- In 1903, a bicycle race track called the Coliseum, opened on A Street NE, between 14th and 15th Streets. "The name was a bit of a misnomer, as it consisted of two short sets of stands at right angles at one corner of an oval course of 1000 ft. Nonetheless, it was considered one of the finest tracks in the country.....The crowd that evening was treated to [Elkes] traveling around the 1/5 mile track 5 times in 1 minute and 39 seconds, indicating a speed of 36 mph – this at a time when the top speed for a production automobile was something like 20 mph...Elkes would die almost exactly 2 years after his debut at the Coliseum when his tire burst during a race in Cambridge, MA."
- "If the purpose of bollards is to deter motor vehicles from accessing pedestrian and bicycle facilities, they should only be located at points where trails and streets intersect. This makes particular sense at points where a driver may mistake a trail for a street. There aren’t too many of these situations in Arlington, but the W&OD near Bluemont Park is no stranger to SUVs driving to the picnic pavilion. And I can imagine how bored teenagers might find it fun to try to drive up the access bridge from the Roosevelt Island parking lot. So yes, bollards do have their place."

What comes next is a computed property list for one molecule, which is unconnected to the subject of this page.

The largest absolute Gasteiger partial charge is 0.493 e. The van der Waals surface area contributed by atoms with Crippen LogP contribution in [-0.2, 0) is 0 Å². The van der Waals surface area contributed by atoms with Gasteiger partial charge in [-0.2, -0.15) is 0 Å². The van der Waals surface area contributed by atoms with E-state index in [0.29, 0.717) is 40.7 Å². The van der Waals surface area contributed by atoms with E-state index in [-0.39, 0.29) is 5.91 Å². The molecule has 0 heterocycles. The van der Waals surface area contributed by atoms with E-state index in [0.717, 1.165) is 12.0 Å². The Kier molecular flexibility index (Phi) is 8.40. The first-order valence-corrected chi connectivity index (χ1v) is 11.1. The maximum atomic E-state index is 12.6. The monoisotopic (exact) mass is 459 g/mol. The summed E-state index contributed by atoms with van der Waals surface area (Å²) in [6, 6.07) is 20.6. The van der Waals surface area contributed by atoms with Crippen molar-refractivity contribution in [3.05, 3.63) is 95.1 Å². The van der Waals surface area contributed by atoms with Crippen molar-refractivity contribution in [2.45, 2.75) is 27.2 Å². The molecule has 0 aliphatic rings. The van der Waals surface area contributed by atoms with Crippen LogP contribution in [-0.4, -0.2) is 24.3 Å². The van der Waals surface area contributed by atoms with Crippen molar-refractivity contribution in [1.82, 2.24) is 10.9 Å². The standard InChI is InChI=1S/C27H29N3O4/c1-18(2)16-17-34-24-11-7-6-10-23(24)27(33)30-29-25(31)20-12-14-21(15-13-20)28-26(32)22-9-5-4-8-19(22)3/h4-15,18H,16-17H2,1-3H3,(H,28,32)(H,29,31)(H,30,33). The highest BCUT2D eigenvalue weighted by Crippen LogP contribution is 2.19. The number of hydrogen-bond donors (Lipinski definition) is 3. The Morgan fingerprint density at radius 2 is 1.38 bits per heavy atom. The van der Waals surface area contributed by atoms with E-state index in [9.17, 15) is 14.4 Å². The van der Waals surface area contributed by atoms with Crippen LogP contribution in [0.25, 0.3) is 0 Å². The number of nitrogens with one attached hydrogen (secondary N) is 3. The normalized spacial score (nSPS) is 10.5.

- How Montgomery County should sign bike routes.
- Once, when we were going to an art opening of an acquaintance of mine, my friends and I planned ridiculously over-the-top comments we could make about the art to complete strangers. One that sort of struck a chord and been repeated often was, "This work is all the more terrifying for its repulsive brilliance." It is praise I would bestow on this letter.
- "Bicycle advocates in Washington are worried that the path to a possible deal in Congress on a transportation spending bill this week will involve throwing them under the bus."
- The US Census Bureau's "Profile America" feature (who knew?) focuses on the development of tires, inlcuding the invention of balloon tires by a Scottish veterinarian in 1884.